Casinos spend a lot of time and effort presenting a shiny surface of glamour and easy money, but croupier Jack Manfred (Clive Owen) sees it from the other side. Night after night, he deals blackjack and spins the roulette wheel, getting an adrenaline rush from watching gamblers lose over and over again.
Even though casinos hold out an alluring carrot — the perpetual promise of winning — Jack knows the odds are stacked against every "punter" who walks through the door. Odds aren’t much better that he’ll become a successful novelist, but Jack approaches his job at London’s Golden Lion casino with an anthropologist’s eye, believing his intimate knowledge will serve as the basis for a best-selling book.
Croupier, in fact, is all about perception, the limitations and mind-expanding possibilities of seeing life through a particular filter. Screenwriter Paul Mayersberg (The Man Who Fell to Earth) and director Mike Hodges (Get Carter) have created a startling, claustrophobic thriller which adopts Jack’s cool, detached gaze. Owen’s succinctly deadpan narration serves as a telling counterpoint to Jack’s carefully contained actions, truly providing his character with an inner voice.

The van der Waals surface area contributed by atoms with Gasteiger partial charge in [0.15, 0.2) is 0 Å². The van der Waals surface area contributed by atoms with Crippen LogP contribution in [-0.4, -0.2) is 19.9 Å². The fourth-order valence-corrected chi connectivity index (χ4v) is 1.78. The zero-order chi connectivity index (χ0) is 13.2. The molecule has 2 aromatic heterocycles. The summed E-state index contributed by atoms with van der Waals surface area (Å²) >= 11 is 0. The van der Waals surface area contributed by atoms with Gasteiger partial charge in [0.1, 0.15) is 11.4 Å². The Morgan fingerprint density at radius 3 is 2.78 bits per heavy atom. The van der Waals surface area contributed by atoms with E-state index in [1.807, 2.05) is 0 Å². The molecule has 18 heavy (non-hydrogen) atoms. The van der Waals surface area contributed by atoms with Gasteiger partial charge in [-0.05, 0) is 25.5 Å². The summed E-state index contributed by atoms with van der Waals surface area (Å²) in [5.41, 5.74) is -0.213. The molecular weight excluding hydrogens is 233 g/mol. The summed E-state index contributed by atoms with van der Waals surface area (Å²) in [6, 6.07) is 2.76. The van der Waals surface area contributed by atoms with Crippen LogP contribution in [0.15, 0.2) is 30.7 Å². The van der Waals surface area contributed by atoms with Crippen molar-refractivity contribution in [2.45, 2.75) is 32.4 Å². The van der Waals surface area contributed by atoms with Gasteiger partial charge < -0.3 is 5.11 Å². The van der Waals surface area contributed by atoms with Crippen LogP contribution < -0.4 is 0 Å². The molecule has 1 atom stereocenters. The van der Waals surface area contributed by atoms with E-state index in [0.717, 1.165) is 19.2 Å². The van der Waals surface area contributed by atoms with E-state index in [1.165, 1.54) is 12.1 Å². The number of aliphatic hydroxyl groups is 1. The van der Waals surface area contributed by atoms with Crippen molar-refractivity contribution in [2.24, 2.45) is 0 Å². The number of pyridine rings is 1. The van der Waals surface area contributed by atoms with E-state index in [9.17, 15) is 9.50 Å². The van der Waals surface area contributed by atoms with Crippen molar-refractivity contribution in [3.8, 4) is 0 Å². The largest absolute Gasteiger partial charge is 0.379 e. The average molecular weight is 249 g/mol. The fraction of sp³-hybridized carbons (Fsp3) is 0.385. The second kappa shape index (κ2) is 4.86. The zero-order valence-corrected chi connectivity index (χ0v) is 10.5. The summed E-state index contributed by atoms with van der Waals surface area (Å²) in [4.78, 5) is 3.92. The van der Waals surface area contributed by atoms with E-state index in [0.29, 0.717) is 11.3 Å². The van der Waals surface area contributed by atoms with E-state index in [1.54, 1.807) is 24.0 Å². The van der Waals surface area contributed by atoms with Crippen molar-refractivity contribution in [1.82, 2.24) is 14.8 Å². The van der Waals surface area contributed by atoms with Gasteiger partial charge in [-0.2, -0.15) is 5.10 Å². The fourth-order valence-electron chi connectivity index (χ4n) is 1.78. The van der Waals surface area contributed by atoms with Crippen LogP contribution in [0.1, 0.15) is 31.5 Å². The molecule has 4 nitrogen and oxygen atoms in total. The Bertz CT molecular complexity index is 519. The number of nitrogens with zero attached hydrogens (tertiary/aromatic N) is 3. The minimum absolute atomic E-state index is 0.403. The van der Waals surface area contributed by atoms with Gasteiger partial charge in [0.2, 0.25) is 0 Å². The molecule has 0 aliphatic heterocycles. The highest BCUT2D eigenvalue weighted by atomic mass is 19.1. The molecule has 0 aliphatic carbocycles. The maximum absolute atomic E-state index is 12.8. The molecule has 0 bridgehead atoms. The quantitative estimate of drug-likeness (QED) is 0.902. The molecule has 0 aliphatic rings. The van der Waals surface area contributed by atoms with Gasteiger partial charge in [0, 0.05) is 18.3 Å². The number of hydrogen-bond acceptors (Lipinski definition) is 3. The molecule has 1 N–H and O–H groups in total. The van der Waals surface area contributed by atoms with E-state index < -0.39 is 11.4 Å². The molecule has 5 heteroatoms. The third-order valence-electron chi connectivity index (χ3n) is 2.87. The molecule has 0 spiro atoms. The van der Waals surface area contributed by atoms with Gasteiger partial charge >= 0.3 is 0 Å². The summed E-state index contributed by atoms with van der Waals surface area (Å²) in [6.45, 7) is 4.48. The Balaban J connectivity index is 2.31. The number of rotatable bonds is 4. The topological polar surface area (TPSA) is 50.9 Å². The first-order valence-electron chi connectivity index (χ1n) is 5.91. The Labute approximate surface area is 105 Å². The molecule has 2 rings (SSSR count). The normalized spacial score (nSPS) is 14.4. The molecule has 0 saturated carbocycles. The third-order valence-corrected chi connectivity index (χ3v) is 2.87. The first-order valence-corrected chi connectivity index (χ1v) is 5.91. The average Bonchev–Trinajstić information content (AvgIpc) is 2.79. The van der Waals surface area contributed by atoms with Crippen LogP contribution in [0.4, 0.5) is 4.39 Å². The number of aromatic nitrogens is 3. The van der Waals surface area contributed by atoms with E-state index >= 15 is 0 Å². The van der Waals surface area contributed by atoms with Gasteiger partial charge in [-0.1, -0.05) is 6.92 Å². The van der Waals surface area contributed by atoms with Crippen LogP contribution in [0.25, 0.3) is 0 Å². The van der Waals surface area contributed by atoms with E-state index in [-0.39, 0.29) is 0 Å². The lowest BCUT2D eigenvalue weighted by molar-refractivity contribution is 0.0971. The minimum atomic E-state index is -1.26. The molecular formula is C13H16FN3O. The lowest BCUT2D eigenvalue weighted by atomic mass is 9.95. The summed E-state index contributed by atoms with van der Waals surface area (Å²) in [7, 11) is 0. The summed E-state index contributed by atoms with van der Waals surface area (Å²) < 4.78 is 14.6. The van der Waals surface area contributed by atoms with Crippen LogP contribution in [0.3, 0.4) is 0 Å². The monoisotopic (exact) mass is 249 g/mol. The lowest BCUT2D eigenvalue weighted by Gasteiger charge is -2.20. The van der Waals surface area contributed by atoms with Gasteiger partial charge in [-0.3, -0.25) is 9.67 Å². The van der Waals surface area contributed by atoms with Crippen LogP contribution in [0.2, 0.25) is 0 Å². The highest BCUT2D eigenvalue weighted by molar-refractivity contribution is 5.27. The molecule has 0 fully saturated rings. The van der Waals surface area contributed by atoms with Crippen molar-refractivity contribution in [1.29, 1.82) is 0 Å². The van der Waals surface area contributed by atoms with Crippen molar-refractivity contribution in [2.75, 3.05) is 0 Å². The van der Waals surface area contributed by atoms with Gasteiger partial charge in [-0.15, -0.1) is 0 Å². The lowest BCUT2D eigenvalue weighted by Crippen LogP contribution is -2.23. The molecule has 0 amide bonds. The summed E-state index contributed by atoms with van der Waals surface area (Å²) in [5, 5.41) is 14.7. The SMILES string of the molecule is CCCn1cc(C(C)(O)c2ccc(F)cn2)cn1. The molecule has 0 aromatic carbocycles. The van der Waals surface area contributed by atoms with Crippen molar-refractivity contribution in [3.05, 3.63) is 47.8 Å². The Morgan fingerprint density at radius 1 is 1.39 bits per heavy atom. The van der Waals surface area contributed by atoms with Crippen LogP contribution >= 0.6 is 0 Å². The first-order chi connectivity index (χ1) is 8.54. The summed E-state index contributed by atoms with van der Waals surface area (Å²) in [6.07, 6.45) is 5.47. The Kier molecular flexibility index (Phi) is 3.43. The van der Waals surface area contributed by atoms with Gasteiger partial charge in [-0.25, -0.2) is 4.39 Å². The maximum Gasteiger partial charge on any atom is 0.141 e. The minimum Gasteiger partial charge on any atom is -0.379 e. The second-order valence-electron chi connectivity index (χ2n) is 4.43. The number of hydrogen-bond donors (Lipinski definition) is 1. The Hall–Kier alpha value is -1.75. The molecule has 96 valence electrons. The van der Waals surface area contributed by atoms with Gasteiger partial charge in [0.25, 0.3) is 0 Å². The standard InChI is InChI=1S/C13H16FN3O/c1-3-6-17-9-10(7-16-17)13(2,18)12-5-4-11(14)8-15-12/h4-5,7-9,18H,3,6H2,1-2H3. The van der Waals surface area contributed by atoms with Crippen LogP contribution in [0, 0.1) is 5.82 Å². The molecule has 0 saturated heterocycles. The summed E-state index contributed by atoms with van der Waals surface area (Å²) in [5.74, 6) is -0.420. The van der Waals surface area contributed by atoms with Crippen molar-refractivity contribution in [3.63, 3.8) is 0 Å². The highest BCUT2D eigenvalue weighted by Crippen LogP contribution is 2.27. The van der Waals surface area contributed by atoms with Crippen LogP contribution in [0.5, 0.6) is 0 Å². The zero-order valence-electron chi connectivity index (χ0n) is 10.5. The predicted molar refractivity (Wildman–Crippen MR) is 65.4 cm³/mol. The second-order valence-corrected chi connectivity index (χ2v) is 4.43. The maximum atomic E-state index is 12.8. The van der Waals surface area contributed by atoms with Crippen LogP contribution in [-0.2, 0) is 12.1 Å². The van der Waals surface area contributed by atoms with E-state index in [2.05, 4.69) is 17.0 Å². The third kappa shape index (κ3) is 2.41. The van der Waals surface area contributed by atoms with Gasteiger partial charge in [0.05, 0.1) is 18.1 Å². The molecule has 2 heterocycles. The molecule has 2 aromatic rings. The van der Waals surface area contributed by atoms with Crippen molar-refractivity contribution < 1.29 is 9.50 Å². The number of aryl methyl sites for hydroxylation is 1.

Even though Croupier is unapologetically Jack-centric, his fate is continually determined by outside forces, particularly three women: Jack’s girlfriend, Marion (Gina McKee), a store detective who prefers a bohemian stay-at-home writer to a tense casino drone; Jani (Alex Kingston), an enigmatic and charismatic gambler who shares Jack’s South African roots; and Bella (Kate Hardie), a fellow croupier whose calculated ruthlessness makes her Jack’s equal.
The environment of Croupier, mostly brightly lit nighttime interiors, adds to the feeling that everything is taking place on the fringes of normal life, where rules are made to be interpreted, not strictly followed. Simon Fisher Turner’s jazz-inflected score adds an appealingly noirish feel to the proceedings.
Jack himself doesn’t gamble and he hates cheats. Yet the driving force of his life is constantly being on the lookout for what he can get away with. He has no apparent moral center, just the will to always be in control.
For this croupier, gambling is the ultimate mind game.
Serena Donadoni writes about film for the Metro Times. E-mail her at firstname.lastname@example.org.